I pad around the house with ginger-footed, wincing steps.  My hips protest the new stepper but I keep at it, pushing for a scant ten minutes, twice a day.  To the able-bodied that would seem like a waste of time.  But by six minutes, my chest heaves and my eyes roll backwards.  I know my limits.  A doctor once speculated that I burn 20% more fuel just walking through a room than a person without my challenges.  But I forge ahead.  I had too many indolent years, when my joints stiffened and my thick unhealthy blood pooled in my veins.  Whether thin or heavy, if I do not move, I will die.  Like a shark only wearing a weak smile.

So I put the dog out, turn on the Food Network, and climb on the stepper.  I don’t need to count steps but I do anyway just to keep my mind focused.  The machine and I have different standards for what constitutes a “step” though; I get to 80 while it lags behind at 40.  No matter:  the seconds keep counting, I keep stepping, all the while hearing my mother’s voice:  Walk every day of your life, and you will walk every day of your life.  Keep walking.

Behind my mother’s exhortations come the more lilting, gentle tones of Becky Holsen, a most excellent yoga instructor:  Breathe . .  breathe . . . breathe.  Don’t forget to breathe.

It’s the twelfth day of the twenty-ninth month of My Year Without Complaining.  Life continues.




The Four-Way Test

Along with complaining, I have to give up sarcasm and subtle little digs.  This poses an even greater problem than stopping my life-long proclivity to whine.  But it must be done.

By joining the Waldo-Brookside Rotary Club, I have sworn to measure everything that I say and do by the Four-Way Test of Rotary.  I have no problem with “actions”.  I detest cheaters and never cheat myself.  I go out of my way to help people whenever I can.   I rarely, if ever, engage in hell-raising or harassment.

But the thinly-veiled criticism and the left-handed compliment sneak into my conversations without my realizing it.  So I’m putting myself on Red Alert.

For those of you unfamiliar with the Four-Way Test of Rotary, I’ll reprint it here and invite you to caution me if you think my words or actions violate it.  Go ahead!  Keep me honest!!!

It’s the evening of the eleventh day of the twenty-ninth month of My Year Without Complaining.  I’m getting serious now1  I’ve made you all my police.  Blow the whistle!

Life continues.


The rain is raining all around.

The storm broke about 6:30 and my new lawn company still won’t be able to calm my jungle, but I’m not complaining.  A cool breeze pushes through the screen, stirring the staleness, letting me draw a deep breathe of cleansing air.  I love the rain, though my dog finds the lightening somewhat terrifying and my basement will no doubt take a soaking.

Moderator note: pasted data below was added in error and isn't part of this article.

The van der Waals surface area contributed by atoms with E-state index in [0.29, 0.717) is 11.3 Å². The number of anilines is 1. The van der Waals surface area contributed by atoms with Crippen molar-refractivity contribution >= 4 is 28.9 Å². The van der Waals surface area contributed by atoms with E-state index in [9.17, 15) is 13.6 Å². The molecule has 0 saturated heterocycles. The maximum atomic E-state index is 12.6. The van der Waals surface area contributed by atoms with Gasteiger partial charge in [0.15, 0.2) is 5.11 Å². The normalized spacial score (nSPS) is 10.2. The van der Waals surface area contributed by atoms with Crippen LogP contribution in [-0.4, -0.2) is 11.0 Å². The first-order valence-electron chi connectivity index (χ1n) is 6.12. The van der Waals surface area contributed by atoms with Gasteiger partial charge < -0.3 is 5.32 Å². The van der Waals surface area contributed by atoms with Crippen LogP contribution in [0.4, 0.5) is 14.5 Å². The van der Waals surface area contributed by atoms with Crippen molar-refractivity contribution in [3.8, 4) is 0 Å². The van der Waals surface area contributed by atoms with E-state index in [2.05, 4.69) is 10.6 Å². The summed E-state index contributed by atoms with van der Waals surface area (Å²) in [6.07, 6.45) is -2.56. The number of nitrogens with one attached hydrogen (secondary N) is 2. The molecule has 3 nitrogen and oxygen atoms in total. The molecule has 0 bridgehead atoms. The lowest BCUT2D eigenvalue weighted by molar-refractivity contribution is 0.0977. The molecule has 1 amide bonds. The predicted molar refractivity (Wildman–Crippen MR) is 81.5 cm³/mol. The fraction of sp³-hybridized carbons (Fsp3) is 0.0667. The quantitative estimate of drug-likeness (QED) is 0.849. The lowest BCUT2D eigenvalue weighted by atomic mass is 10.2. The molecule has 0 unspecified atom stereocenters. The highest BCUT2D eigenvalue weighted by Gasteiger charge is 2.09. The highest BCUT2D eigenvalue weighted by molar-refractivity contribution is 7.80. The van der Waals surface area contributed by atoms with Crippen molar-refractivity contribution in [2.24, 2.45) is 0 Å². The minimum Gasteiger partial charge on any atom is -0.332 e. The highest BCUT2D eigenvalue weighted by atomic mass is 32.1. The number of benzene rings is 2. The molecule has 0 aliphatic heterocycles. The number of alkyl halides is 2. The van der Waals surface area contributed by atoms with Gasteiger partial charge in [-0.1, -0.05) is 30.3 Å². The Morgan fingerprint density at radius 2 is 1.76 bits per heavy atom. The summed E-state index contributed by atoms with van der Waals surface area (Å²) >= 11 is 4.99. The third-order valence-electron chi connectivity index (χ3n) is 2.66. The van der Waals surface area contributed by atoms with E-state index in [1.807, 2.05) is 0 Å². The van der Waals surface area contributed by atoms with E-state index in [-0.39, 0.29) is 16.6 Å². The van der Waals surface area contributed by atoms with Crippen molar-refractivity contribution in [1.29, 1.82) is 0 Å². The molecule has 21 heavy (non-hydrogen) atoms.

In an hour or so, I will return to the office after a day of working at home.  I got three loads of laundry nearly done, several pleadings drafted, and an attitude adjustment.  The fatigue and soreness of my muscles has abated.  I might make it through the week; a chance still exists.  As the deluge descends on Brookside, my mood lightens. Perhaps the barometric pressure has eased with the unleashing of the fury from the heavens.  I can’t say.  But I feel better, and I’ll take that without question.

It’s the eleventh day of the twenty-ninth month of My Year Without Complaining.  Spring rains surround me.  Life continues.

“The Rain Poem”, by Robert Louis Stevenson

The rain is raining all around,
It falls on field and tree,
It rains on the umbrellas here,
And on the ships at sea.


Because of marigolds

After last night’s storm and restless sleep, I pad around the house convinced that nothing will go right today.  That sentiment has dogged me for more than two years but this morning it hovers in the air like the stale smell of old grease.

The dog disdains the yard and I speak outloud, assuring her that I’ve hired a company to come and mow.  If it ever stops raining, I say, and she looks at me with something that I cannot understand.  Another soul disappointed in my management of life, I suppose.  She trots past me and settles on the wooden floor in the living room with another glance backwards.  I shake my head.

I think about the day’s list of tasks.  I mull over whether or not to go into one or the other of my offices.  I think of the pile of laundry, and ponder what client work could be done from home while the big washer and dryer in the basement tackle the mound.  The dog walks around in circles and settles in the kitchen, avoiding my glance.  I suspect she’s wondering when I’ll get out of here and leave her to go and commune among the crows which share her food.

As I watch the coffee drip into the carafe, the words “failure” and “surrender” invade my mind.  I’ve been told so often that I have failed, not always with that word but equally unmistakably.  And then there are those who admit to failing me, when what I suspect they mean is that they just tired of me and the effort required to tolerate my idiosyncrasies.  I hear their voices in my head; see words march across the page.  I think, How easy it is for us to say we failed, when what we mean is, we quit trying.

The coffee finishes and I pour a cup, spilling it on the counter, sighing, lifting the mug from the mess.  Great, I think.  On the radio someone blares vitriol into my home and I feel myself wince.  Oh good grief, who cares?   I leave the kitchen and the voices follow me, insisting on their importance, heckling me, demanding my attention.  I ignore their demands.

I go out onto the porch followed by a relentless cloud of gloom.  The cool air hits me.  I contemplate going back for a sweater to shrug over my pajamas.  But then I see the splendor of the morning light dancing on my plants and I stay.

The fog surrounding me dissipates as I sit among my flowers, willing to try again, willing to consider the possibility of success.  I might not concede anything but for a brief spell, I can at least put aside my grief while the sun caresses the loveliness around me.

It’s the tenth day of the twenty-ninth month of My Year Without Complaining. I’ve gotten the complaints out of the way.  I realize that I do not live complaint-free; but I have at least attained a state in which I know that what I am trying to achieve will change me for the better.  I’m no longer trying to live complaint-free as some sort of experiment but to save myself.  I feel as though the year has just begun, even though I’ve been doing this for twenty-nine months.  I’ve nearly given up so many times, but I’m still trying.  Because of marigolds.

Life continues.